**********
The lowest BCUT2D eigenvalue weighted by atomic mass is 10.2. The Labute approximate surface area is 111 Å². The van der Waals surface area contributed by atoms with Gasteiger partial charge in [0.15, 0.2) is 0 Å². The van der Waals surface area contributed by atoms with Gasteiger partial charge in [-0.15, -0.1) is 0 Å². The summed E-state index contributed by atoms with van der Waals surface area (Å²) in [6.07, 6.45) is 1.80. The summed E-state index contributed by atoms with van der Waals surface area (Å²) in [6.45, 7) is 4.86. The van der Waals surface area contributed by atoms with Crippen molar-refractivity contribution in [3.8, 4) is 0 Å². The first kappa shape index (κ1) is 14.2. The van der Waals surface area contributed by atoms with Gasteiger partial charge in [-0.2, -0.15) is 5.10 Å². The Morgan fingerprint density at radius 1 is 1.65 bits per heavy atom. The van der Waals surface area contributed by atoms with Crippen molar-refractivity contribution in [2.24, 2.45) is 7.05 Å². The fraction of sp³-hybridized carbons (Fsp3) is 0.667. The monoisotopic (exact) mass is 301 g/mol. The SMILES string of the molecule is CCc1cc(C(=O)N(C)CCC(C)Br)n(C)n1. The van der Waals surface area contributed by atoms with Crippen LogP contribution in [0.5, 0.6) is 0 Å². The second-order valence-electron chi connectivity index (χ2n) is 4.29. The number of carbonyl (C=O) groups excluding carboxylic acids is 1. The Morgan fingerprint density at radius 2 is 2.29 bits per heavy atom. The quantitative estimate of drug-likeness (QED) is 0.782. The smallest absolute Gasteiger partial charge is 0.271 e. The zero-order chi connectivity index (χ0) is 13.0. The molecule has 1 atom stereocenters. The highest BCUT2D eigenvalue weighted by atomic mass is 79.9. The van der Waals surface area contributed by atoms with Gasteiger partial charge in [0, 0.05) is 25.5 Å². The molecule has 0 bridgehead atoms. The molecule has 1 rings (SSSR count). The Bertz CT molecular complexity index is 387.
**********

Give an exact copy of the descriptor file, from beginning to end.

The lowest BCUT2D eigenvalue weighted by atomic mass is 10.2. The Labute approximate surface area is 111 Å². The van der Waals surface area contributed by atoms with Gasteiger partial charge in [0.15, 0.2) is 0 Å². The van der Waals surface area contributed by atoms with Gasteiger partial charge in [-0.15, -0.1) is 0 Å². The summed E-state index contributed by atoms with van der Waals surface area (Å²) in [6.07, 6.45) is 1.80. The summed E-state index contributed by atoms with van der Waals surface area (Å²) in [6.45, 7) is 4.86. The van der Waals surface area contributed by atoms with Crippen molar-refractivity contribution in [3.8, 4) is 0 Å². The first kappa shape index (κ1) is 14.2. The van der Waals surface area contributed by atoms with Gasteiger partial charge in [-0.2, -0.15) is 5.10 Å². The Morgan fingerprint density at radius 1 is 1.65 bits per heavy atom. The van der Waals surface area contributed by atoms with Crippen molar-refractivity contribution in [2.24, 2.45) is 7.05 Å². The fraction of sp³-hybridized carbons (Fsp3) is 0.667. The monoisotopic (exact) mass is 301 g/mol. The SMILES string of the molecule is CCc1cc(C(=O)N(C)CCC(C)Br)n(C)n1. The van der Waals surface area contributed by atoms with Crippen LogP contribution in [0.5, 0.6) is 0 Å². The second-order valence-electron chi connectivity index (χ2n) is 4.29. The number of carbonyl (C=O) groups excluding carboxylic acids is 1. The Morgan fingerprint density at radius 2 is 2.29 bits per heavy atom. The quantitative estimate of drug-likeness (QED) is 0.782. The smallest absolute Gasteiger partial charge is 0.271 e. The zero-order chi connectivity index (χ0) is 13.0. The molecule has 1 atom stereocenters. The highest BCUT2D eigenvalue weighted by atomic mass is 79.9. The van der Waals surface area contributed by atoms with Gasteiger partial charge in [0, 0.05) is 25.5 Å². The molecule has 0 bridgehead atoms. The molecule has 1 rings (SSSR count). The Bertz CT molecular complexity index is 387.